For Release: Wednesday, October 31, 2018
WESTERN INFORMATION OFFICE: San Francisco, Calif.
(415) 625-2270 BLSinfoSF@bls.gov www.bls.gov/regions/west
Women’s Earnings in Alaska – 2017
In 2017, Alaska women who were full-time wage and salary workers had median usual weekly earnings of
$883 or 81.0 percent of the $1,090 median usual weekly earnings of their male counterparts, the U.S. Bureau
of Labor Statistics reported today. Assistant Commissioner for Regional Operations Richard Holden noted that
the 2017 women’s-to-men’s earnings ratio in Alaska fell from 2016, down 1.9 percentage points. Nationwide,
women earned $770 per week or 81.8 percent of the $941 median for men. (See table 1. Earnings in this
release do not control for many factors that can be significant in explaining earnings differences.)
In Alaska, the ratio of women’s to men’s earnings has ranged from a low of 70.9 percent in both 1998 and
1999 to a high of 82.9 percent in 2016. The ratio has been above 80.0 percent the past two years. (See chart 1.
Data for the states began in 1997.)
Among the 50 states, median weekly earnings of women in full-time wage and salary positions in 2017 ranged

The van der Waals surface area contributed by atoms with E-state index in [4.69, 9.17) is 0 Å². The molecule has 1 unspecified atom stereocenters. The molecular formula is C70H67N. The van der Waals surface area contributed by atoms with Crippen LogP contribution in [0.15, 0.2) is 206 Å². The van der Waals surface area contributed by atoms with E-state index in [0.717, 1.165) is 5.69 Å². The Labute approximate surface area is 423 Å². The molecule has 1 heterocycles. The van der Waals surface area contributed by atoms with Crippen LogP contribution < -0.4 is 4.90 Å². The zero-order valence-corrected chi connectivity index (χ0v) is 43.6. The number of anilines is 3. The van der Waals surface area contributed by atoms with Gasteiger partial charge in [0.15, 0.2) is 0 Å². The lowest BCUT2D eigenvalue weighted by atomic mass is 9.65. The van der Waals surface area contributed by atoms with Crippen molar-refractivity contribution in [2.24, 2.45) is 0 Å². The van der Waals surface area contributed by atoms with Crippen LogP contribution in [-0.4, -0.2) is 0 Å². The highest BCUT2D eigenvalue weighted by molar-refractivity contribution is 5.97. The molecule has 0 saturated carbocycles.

from $643 in Mississippi to $971 in Massachusetts. In addition to Massachusetts, women’s earnings in Alaska,
Connecticut, Maryland, and New Jersey were above $875 per week. In the District of Columbia, women
earned a median weekly wage of $1,191. (See table 1 and chart 2.)
Median weekly earnings for men were lowest in New Mexico at $771 and highest in Massachusetts at $1,204.
Three other states (Connecticut, Maryland, and New Jersey) had weekly wages above $1,100 for full-time
male workers. In the District of Columbia, men earned a median weekly wage of $1,385.
New Mexico had the highest women’s-to-men’s earnings ratio among the states, 90.9 percent, and Wyoming
had the lowest, 71.6 percent. The District of Columbia had a ratio of 86.0 percent. (See chart 3.) The
differences among t